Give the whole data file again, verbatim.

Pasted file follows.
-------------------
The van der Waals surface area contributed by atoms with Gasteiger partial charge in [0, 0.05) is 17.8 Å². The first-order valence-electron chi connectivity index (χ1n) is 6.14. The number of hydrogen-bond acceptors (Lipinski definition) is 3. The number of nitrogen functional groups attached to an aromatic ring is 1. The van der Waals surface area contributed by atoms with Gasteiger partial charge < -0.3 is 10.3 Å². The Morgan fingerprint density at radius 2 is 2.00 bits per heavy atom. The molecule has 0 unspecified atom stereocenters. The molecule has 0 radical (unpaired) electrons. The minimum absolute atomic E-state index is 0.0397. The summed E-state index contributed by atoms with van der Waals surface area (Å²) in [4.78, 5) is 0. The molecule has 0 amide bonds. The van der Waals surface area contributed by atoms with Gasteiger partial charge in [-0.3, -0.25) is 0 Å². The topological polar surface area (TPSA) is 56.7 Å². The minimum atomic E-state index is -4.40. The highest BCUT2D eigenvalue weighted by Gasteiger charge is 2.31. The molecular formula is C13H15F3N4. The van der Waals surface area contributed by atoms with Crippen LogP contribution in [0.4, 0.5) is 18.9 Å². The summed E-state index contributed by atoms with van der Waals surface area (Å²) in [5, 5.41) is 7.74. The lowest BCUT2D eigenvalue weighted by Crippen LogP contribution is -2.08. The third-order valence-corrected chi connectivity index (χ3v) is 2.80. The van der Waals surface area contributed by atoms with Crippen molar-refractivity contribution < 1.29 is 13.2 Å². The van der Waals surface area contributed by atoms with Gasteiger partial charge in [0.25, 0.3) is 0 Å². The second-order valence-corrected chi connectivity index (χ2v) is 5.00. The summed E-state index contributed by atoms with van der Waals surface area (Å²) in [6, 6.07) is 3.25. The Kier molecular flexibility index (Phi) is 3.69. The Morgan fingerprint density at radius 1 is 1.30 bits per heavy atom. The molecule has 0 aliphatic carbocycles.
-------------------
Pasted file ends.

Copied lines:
The van der Waals surface area contributed by atoms with Gasteiger partial charge in [0, 0.05) is 17.8 Å². The first-order valence-electron chi connectivity index (χ1n) is 6.14. The number of hydrogen-bond acceptors (Lipinski definition) is 3. The number of nitrogen functional groups attached to an aromatic ring is 1. The van der Waals surface area contributed by atoms with Gasteiger partial charge < -0.3 is 10.3 Å². The Morgan fingerprint density at radius 2 is 2.00 bits per heavy atom. The molecule has 0 unspecified atom stereocenters. The molecule has 0 radical (unpaired) electrons. The minimum absolute atomic E-state index is 0.0397. The summed E-state index contributed by atoms with van der Waals surface area (Å²) in [4.78, 5) is 0. The molecule has 0 amide bonds. The van der Waals surface area contributed by atoms with Gasteiger partial charge in [-0.3, -0.25) is 0 Å². The topological polar surface area (TPSA) is 56.7 Å². The minimum atomic E-state index is -4.40. The highest BCUT2D eigenvalue weighted by Gasteiger charge is 2.31. The molecular formula is C13H15F3N4. The van der Waals surface area contributed by atoms with Crippen LogP contribution in [0.4, 0.5) is 18.9 Å². The summed E-state index contributed by atoms with van der Waals surface area (Å²) in [5, 5.41) is 7.74. The lowest BCUT2D eigenvalue weighted by Crippen LogP contribution is -2.08. The third-order valence-corrected chi connectivity index (χ3v) is 2.80. The van der Waals surface area contributed by atoms with Crippen molar-refractivity contribution < 1.29 is 13.2 Å². The van der Waals surface area contributed by atoms with Gasteiger partial charge in [0.25, 0.3) is 0 Å². The second-order valence-corrected chi connectivity index (χ2v) is 5.00. The summed E-state index contributed by atoms with van der Waals surface area (Å²) in [6, 6.07) is 3.25. The Kier molecular flexibility index (Phi) is 3.69. The Morgan fingerprint density at radius 1 is 1.30 bits per heavy atom. The molecule has 0 aliphatic carbocycles.